• Frequency: The frequency with which the search term appears on the page may also affect how a page is ranked in search results. So, for example, on a page about puppies, one that uses the word five times might be ranked higher than one that uses the word only two or three times. When word frequency became a factor, some web site designers began using hidden words hundreds of times on pages, trying to artificially boost their page rankings. Most search engines now recognize this as keyword spamming and ignore or even refuse to list pages that use this technique.
  • Links: One of the more recent ranking factors is the type and number of links on a web page. Links that come into the site, links that lead out of the site, and links within the site are all taken into consideration. It would follow, then, that the more links you have on your page or leading to your page the higher your rank would be, right? Again, it doesn’t necessarily work that way. More accurately, the number of relevant links coming into your page, versus the number of relevant links within the page, versus the number of relevant links leading off the page will have a bearing on the rank that your page gets in the search results. 
  • Click-throughs: One last element that might determine how your site ranks against others in a search is the number of click-through's our site has versus click-throughs for other pages that are shown in page rankings. Because the search engine cannot monitor site traffic for every site on the Web, some monitor the number of clicks each search result receives. The rankings may then be repositioned in a future search, based on this interaction with the users. 

Page ranking is a very precise science. And it differs from search engine to search engine. To create the best possible SEO for your site, it’s necessary to understand how these page rankings are made for the search engines you plan to target. Those factors can then be taken into consideration and used to your advantage when it’s time to create, change, or update the web site that you want to optimize.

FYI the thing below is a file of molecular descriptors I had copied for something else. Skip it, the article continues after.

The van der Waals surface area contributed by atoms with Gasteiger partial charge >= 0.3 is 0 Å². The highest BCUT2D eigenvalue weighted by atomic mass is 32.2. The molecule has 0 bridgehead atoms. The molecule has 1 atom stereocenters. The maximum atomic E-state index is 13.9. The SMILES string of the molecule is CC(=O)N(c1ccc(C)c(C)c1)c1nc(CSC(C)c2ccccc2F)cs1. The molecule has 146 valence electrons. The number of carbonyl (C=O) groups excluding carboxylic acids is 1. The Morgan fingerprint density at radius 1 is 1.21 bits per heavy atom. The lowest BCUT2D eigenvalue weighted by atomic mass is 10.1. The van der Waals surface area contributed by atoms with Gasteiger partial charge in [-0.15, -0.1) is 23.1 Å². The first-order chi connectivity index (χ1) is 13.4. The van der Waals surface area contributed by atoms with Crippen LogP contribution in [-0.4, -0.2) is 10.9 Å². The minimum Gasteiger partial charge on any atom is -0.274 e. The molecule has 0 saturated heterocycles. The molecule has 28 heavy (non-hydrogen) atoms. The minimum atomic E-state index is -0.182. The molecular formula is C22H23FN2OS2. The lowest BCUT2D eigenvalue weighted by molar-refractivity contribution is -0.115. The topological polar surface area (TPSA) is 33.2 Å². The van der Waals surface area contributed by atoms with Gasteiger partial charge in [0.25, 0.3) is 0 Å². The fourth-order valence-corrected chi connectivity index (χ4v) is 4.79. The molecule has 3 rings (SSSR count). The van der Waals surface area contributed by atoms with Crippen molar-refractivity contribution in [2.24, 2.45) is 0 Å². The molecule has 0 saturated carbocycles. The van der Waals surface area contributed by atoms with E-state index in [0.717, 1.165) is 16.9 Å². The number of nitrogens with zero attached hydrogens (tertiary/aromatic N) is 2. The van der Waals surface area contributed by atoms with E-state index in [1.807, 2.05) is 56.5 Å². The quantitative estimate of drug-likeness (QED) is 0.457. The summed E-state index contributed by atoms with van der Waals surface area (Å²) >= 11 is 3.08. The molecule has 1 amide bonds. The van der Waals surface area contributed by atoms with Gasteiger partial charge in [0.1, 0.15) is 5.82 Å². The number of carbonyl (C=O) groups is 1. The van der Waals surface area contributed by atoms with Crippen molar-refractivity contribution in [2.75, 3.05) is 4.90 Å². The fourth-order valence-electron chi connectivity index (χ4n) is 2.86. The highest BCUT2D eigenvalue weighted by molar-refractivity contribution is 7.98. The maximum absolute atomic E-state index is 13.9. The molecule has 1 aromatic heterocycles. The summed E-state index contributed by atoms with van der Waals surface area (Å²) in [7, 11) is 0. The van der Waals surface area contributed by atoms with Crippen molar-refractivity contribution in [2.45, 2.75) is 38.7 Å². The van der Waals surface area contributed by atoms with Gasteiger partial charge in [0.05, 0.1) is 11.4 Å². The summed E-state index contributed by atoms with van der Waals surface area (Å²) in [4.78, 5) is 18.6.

Characteristics of Search 

Understanding how a search engine works helps you to understand how your pages are ranked in the search engine, but how your pages are found is another story entirely. That’s where the human element comes in. Search means different things to different people. For example, one of my colleagues searches the Internet using the same words and phrases he would use to tell someone about a topic or even the exact question that he’s trying to get answered. It’s called natural language. Another, however, was trained in search using Boolean search techniques. She uses a very different syntax when she’s creating a search term. Each of them returns different search results, even when each is using the same search engines.

The characteristics of search refer to how users search the Internet. This can be everything from the heuristics they use when creating a search term to the selection the user makes (and the way those selections are made) once the search results are returned. One interesting fact is that more than half of American adults search the Internet every time they go online. And in fact, more people search the Internet than use the yellow pages when they’re looking for phone numbers or the locations of local businesses. 

This wealth of search engine users is fertile ground for SEO targeting. And the better you understand how and why users use search engines, and exactly how search engines work, the easier it will be to achieve the SEO you’re pursuing.